A U.S. push to legally access data generated by Europe's electronic banking activity has been rebuffed by EU lawmakers in a vote of parliament, according to published reports.

Though U.S. snoops have been allowed to access data through the Society for Worldwide Interbank Financial Telecommunication (Swift) since the beginning of February on the basis of a provisional security agreement, "Liberal, Socialist and Green euro-MPs" were successful in vetoing the deal, Euronews reported.

Citing privacy concerns, members of parliament voted 378 to 196 in favor of the veto, with 31 members abstaining.

"U.S. diplomats in Brussels called the move 'a setback for U.S.-EU counter-terror cooperation,'" Dow Jones Newswires noted.

Resistance to the arrangement was led by Dutch lawmaker Jeanine Hennis-Plasschaert, Dow added. "We all know what the [U.S.] Congress would say" if the Obama administration proposed sending Americans' bank data overseas, he reportedly said.

Members insisted that should an arrangement for U.S. access to Swift data be put in place, U.S. authorities must adhere to EU standards of privacy, members declared on the parliament's Web site.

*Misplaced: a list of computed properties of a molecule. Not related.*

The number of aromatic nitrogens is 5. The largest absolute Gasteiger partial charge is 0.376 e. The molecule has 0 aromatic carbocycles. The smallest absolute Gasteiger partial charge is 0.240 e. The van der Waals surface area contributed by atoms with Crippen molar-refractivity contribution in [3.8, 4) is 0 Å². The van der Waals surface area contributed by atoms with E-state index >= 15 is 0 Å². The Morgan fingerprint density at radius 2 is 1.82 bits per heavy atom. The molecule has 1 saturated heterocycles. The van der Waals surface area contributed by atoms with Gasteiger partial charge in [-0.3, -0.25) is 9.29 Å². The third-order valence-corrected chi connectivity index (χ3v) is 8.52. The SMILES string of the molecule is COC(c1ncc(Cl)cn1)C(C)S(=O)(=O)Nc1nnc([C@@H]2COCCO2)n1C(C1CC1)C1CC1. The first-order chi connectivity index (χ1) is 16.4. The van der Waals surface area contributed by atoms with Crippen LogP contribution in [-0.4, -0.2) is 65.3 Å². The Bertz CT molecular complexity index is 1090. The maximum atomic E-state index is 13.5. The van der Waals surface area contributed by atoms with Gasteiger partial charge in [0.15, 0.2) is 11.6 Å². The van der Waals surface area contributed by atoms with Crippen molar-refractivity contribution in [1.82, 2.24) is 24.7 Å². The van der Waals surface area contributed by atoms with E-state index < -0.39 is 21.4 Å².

"Without the deal, the United States must now rely on individual agreements with EU member nations in order to access information, such as European bank transfers," Voice of America news added.

The U.S. National Security Agency (NSA), however, have been examining Swift data since 2001, even without EU permission. When this fact was revealed in 2006, MPs declared it illegal and threatened sanctions against the U.S.

Swift claimed the data was legally handed over through its U.S. branch after being served with numerous subpoenas and that information revealed was "limited, targeted, protected, audited and overseen."

"Swift handles millions of transactions daily between banks and other financial institutions worldwide," the BBC noted. "It holds the data of some 8,000 banks and operates in 200 countries."